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Review ARTICLE

Front. Microbiol., 03 March 2016 | https://doi.org/10.3389/fmicb.2016.00256

Infection Strategies of Intestinal Parasite Pathogens and Host Cell Responses

  • 1Departamento de Microbiologia e Imunologia, Universidade Federal de São Paulo, São Paulo, Brazil
  • 2Instituto de Ciências Ambientais, Químicas e Farmacêuticas, Departamento de Ciências Biológicas, Universidade Federal de São Paulo, Diadema, Brazil

Giardia lamblia, Cryptosporidium sp., and Entamoeba histolytica are important pathogenic intestinal parasites and are amongst the leading causes worldwide of diarrheal illness in humans. Diseases caused by these organisms, giardiasis, cryptosporidiosis, and amoebiasis, respectively, are characterized by self-limited diarrhea but can evolve to long-term complications. The cellular and molecular mechanisms underlying the pathogenesis of diarrhea associated with these three pathogens are being unraveled, with knowledge of both the strategies explored by the parasites to establish infection and the methods evolved by hosts to avoid it. Special attention is being given to molecules participating in parasite–host interaction and in the mechanisms implicated in the diseases’ pathophysiologic processes. This review focuses on cell mechanisms that are modulated during infection, including gene transcription, cytoskeleton rearrangements, signal transduction pathways, and cell death.

Introduction

Intestinal infection is the most common cause of diarrhea in humans worldwide and although presenting low mortality rates, complications are not uncommon, with some cases requiring hospital care. Diarrhea may be caused by viruses, bacteria, helminths and protozoa, most of which are disseminated with feces-contaminated water and food. Amongst protozoan parasites, Giardia lamblia, Cryptosporidium parvum, and Entamoeba histolytica are the three most common etiological agents of diarrhea and other related diseases (giardiasis, cryptosporidiosis, and amoebiasis, respectively) characterized as acute and self-limited dysentery. Nevertheless, in some patients disease may become chronic with long-term effects such as malnutrition, growth delays, and cognitive impairment.

Diarrhea is an increase in the volume or liquidity of stool and it may or may not be accompanied by frequent evacuations (Viswanathan et al., 2009). Disorders of both the small and large intestines can result in diarrhea which, based on the duration, may be classified as acute (≤14 days), persistent (from 15 to 29 days) or chronic (≥30 days). This classification is clinically important to determine the etiological agent for diagnostic and treatment purposes (Guerrant et al., 2001). Diarrhea may also be classified into five categories based on the pathophysiological mechanisms as osmotic, secretory, exudative, inflammatory and resulting from motility disturbances (Field, 2003). Osmotic diarrhea is triggered when healthy individuals (with normal gut functions) ingest large amounts of poorly absorbed substrates, usually carbohydrates (polyethylene glycol, mannitol, lactulose) and divalent ions (MgSO4, MgOH2; Hammer et al., 1989; Izzo et al., 1994). An increase in intraluminal unabsorbed nutrients associated with epithelial damage and reduction of the intestinal absorptive surface also characterizes osmotic diarrhea. Secretory diarrhea results from overstimulation of intestinal tract secretory capacity. Exposure to enterotoxins from several types of bacteria (e.g., Escherichia coli heat-labile toxin, Cholera toxin), excessive bile acid synthesis, low levels of short-chain fatty acids and intestinal inflammation (seen in autoimmune diseases like inflammatory bowel disease and celiac disease) can trigger this type of diarrhea (Sullivan et al., 2009; Walters et al., 2009; Binder, 2010). When the intestinal barrier is compromised due to loss of epithelial cells or disruption of tight junctions (TJs), diarrhea is referred as exudative. Finally, increased or decreased propulsion of stools relates to diarrhea caused by motility problems (Field, 2003).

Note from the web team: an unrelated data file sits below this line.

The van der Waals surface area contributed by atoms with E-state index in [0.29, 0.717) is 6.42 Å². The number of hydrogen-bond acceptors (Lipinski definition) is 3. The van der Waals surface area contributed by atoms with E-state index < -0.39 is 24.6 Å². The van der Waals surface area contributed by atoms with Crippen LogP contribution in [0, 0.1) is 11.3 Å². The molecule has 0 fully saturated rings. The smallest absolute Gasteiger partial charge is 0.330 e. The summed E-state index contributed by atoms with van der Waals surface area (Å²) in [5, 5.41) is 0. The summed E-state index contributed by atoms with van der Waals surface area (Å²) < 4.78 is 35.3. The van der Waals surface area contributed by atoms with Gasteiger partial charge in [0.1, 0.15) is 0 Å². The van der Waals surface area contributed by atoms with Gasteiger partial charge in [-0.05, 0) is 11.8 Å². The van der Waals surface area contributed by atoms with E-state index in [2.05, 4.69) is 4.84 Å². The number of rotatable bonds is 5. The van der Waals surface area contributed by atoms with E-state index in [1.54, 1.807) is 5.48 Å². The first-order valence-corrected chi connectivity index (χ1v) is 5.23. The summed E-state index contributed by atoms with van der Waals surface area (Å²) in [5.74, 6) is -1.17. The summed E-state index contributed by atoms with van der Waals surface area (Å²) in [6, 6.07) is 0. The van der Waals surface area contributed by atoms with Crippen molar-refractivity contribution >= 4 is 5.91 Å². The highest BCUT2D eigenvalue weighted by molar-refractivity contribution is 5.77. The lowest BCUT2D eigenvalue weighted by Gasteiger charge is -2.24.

In many gastrointestinal infectious diseases, more than one of the five pathophysiological mechanisms is involved in the development of diarrhea. This is the case for giardiasis, cryptosporidiosis, and amoebiasis that, in spite of sharing similar pathophysiological mechanisms of diarrhea, have different initiating events. The early events triggered by the interaction of these three protozoans with their respective hosts are the focus of this review, with special attention to gene transcription, signal transduction pathways, cytoskeleton rearrangements, and cell death in host cells (Figure 1).

FIGURE 1
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FIGURE 1. Illustration representing the interaction of G. lamblia, C. parvum and E. histolytica with the intestinal epithelium and the host cells responses.

Giardia lamblia and Giardiasis

The genus Giardia comprises many species that inhabit the intestinal tract of a series of vertebrate hosts including domestic animals, rodents, dogs, cats, livestock, and wildlife. However, one species, G. lamblia (synonyms G. duodenalis and G. intestinalis), is known to infect and cause giardiasis in humans and mammals, suggesting a zoonotic transmission (Ryan and Cacciò, 2013).